Notes: According to [Zimmern 51], the Arm. forms are borrowed from Akkadian. The Akk. form, in its turn, is usually regarded as a borrowing from Sum. KUR.GI ([CAD], [AHw.], [LGz.]). In fact, only an Arabism in Gez. can be supported by convincing argumentation: while korki perfectly fits the popular Arb. pronunciation of the classical kurkiyy-, kʷarāki is likely a blend of the sg. kurkiyy- (which alone can account for Gez. kʷǝ-) and the broken pl. karākiyy-. [LGz. 291]: Gez. (< Arb.), Arm., Arb., Akk. (< Sum.).
Number: 2452
Proto-Semitic: *kVnn(Vm)-
Afroasiatic etymology: Afroasiatic etymology
Meaning: a harmful insect
Eblaitic: ga-na-du-um = Sum. UH_ [MEE 4 1002]. Regarded as a variant form of ga-ma-tum /ḳalmatum/ in [Fron. Ebla 177] but can be plausibly interpreted as /kannatum/.
Hebrew: kēn 'gnat' [KB 483], kinnām 'gnats' [ibid. 484]; pB. kinnā 'vermin, louse' [Ja. 633], kǝnimmā 'vermin, moth' [ibid. 649]. The first form is reliably attested only in the plural (Ex 8.12-14 and Ps 105.31, as one of the Egyptian plagues; note that both full and defective spellings of the pl. suffix are found: knym/knm). The existence of the sg. form kēn postulated in [KB] for Is 51.6 and Nu 13.33 is far from obvious (especially for the latter passage where the traditional rendering of kēn as 'so' perfectly fits the context: wannǝhī bǝʕēnēnū kaḥăgābīm wǝ- kēn hāyīnū bǝʕēnēhäm 'we looked like grasshoppers for our own eyes and so were we for their eyes'). The form kinnām is found twice in Ex 8.12-14. Outside the Hebrew Bible, cf. Sir 10.11: bm()[w]t ʔdm ynḥl rmh // wtwlʕh kinnywm wārmŝ 'after his death, man takes maggot as inheritance // as well as worm, k. and kreeping creatures'.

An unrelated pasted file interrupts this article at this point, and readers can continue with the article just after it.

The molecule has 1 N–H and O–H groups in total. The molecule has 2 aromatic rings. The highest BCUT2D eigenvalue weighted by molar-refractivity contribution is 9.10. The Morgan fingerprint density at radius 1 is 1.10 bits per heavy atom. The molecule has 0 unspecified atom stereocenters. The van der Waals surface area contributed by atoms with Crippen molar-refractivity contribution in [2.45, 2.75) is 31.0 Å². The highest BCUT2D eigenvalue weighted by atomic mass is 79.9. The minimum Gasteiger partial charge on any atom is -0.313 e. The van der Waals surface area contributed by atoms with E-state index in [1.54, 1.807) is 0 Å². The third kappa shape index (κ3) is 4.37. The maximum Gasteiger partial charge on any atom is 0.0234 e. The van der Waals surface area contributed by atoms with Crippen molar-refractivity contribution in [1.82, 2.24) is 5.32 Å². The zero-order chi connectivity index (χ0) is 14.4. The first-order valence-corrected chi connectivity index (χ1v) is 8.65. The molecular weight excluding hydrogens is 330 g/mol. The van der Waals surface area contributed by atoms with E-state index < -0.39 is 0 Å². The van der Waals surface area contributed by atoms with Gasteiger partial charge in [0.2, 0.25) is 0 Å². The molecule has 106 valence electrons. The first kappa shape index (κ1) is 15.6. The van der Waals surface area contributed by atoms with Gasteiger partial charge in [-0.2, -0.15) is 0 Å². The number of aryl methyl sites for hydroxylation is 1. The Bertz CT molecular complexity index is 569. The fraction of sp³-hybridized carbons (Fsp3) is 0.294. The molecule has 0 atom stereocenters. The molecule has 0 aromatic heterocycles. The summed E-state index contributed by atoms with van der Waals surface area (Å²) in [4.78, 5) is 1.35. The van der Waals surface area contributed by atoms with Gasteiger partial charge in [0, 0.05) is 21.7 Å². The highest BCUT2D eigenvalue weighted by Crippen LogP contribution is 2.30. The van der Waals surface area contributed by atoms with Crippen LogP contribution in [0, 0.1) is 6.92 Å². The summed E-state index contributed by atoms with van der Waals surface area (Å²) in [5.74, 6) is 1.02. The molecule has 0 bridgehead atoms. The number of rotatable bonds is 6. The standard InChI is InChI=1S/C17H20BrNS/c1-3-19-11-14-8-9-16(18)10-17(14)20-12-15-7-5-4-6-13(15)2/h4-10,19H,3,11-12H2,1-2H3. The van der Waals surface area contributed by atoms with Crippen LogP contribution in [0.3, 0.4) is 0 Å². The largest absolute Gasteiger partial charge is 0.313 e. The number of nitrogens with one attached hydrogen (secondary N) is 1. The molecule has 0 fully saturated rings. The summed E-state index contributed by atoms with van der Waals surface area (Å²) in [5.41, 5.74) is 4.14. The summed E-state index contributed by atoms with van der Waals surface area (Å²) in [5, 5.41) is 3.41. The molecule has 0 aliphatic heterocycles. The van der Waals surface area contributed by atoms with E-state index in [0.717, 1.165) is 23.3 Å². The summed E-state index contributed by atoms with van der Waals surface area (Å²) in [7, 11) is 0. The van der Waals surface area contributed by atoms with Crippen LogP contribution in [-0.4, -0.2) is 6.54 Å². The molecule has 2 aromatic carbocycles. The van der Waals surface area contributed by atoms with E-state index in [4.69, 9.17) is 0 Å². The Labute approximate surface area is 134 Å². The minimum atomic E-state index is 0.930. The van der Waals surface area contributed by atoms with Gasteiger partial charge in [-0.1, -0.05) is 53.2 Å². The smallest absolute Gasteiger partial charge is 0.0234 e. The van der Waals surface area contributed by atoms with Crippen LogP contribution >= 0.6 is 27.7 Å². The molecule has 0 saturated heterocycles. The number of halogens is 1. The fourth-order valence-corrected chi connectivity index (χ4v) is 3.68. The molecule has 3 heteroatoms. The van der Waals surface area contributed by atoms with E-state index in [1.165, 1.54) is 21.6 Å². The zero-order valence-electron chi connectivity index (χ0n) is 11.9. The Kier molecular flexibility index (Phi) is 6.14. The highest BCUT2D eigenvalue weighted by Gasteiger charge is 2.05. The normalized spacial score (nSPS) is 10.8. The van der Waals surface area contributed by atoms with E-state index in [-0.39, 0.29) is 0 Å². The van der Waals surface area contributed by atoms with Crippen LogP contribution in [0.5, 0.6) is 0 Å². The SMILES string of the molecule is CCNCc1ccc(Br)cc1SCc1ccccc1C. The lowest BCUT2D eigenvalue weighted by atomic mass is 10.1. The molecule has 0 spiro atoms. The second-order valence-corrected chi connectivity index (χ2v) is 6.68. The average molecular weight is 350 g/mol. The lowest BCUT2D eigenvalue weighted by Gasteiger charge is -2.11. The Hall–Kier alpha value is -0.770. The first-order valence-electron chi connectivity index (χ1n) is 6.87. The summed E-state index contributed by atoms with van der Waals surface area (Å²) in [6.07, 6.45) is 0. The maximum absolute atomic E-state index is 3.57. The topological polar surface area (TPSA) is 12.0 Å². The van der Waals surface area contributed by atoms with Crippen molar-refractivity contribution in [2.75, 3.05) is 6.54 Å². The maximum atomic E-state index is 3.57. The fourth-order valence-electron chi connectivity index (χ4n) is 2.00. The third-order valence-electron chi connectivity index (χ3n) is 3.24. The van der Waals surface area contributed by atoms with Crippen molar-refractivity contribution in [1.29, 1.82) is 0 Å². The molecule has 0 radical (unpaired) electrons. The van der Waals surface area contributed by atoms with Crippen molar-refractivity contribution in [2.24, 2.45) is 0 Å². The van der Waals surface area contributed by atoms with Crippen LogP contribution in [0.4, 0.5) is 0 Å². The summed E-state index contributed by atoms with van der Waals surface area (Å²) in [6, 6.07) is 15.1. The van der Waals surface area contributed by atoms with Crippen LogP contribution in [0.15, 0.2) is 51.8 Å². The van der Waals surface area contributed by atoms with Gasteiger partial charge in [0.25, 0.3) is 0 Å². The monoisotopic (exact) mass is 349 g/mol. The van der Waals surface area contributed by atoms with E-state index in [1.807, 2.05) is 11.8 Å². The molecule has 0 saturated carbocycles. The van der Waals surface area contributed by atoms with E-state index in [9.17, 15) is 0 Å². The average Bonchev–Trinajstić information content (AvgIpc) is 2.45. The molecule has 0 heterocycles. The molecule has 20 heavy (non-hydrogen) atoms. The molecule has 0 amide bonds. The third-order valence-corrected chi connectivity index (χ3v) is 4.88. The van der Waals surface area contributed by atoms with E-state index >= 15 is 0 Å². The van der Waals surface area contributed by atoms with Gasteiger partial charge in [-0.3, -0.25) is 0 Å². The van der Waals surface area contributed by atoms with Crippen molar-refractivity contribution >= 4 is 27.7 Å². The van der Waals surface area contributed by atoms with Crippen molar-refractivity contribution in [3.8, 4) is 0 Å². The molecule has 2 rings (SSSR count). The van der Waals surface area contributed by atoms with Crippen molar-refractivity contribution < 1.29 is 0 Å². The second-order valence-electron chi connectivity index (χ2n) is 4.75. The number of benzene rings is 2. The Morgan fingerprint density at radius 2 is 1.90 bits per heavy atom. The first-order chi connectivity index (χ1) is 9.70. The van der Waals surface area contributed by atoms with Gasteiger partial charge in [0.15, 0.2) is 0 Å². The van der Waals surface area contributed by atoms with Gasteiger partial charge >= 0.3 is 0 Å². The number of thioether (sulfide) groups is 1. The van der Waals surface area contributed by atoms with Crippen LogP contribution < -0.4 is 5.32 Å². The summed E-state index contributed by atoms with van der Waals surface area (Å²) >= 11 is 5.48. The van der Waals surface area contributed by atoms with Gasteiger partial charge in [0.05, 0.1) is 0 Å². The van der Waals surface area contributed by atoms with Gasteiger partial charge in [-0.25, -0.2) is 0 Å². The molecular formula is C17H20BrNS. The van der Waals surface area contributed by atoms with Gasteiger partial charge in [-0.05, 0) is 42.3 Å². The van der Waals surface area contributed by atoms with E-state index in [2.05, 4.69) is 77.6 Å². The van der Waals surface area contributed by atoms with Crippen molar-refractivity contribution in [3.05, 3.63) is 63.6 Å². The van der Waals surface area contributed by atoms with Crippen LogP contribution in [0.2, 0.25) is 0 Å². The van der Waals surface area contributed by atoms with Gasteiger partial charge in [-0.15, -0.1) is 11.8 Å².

Judaic Aramaic: kinnā 'louse, vermin' [Ja. 633], [Levy WTM II 349].
Mehri: kǝnǝmūt 'louse' [JM 212].
Jibbali: s̃ínít (pl. kúnúm) id. [JJ 133], ǝnkǝmním 'to be lousy' [ibid. 132].
Harsusi: kenemōt id. [JH 69].
Soqotri: kónem 'pou' [LS 221].
Notes: The element -ām is traditionally regarded as a fossilized suffix (see references in [KB]). Note that the presence of -Vm in MSA is a clear witness of its Proto-Semitic antiquity. Further relationship to forms with consonantal roots ḳlm/ḳml/klm is often assumed (e.g. [KB 484], [LS 221]), in our opinion, without sufficient grounds (criticism towards this comparison see already in [BDB 488]). [KB 484]: Hbr., Soq.; [LS 221]: Hbr., Soq., MSA
Number: 2453
Proto-Semitic: *kVS-
Meaning: a (mythical) aquatic reptile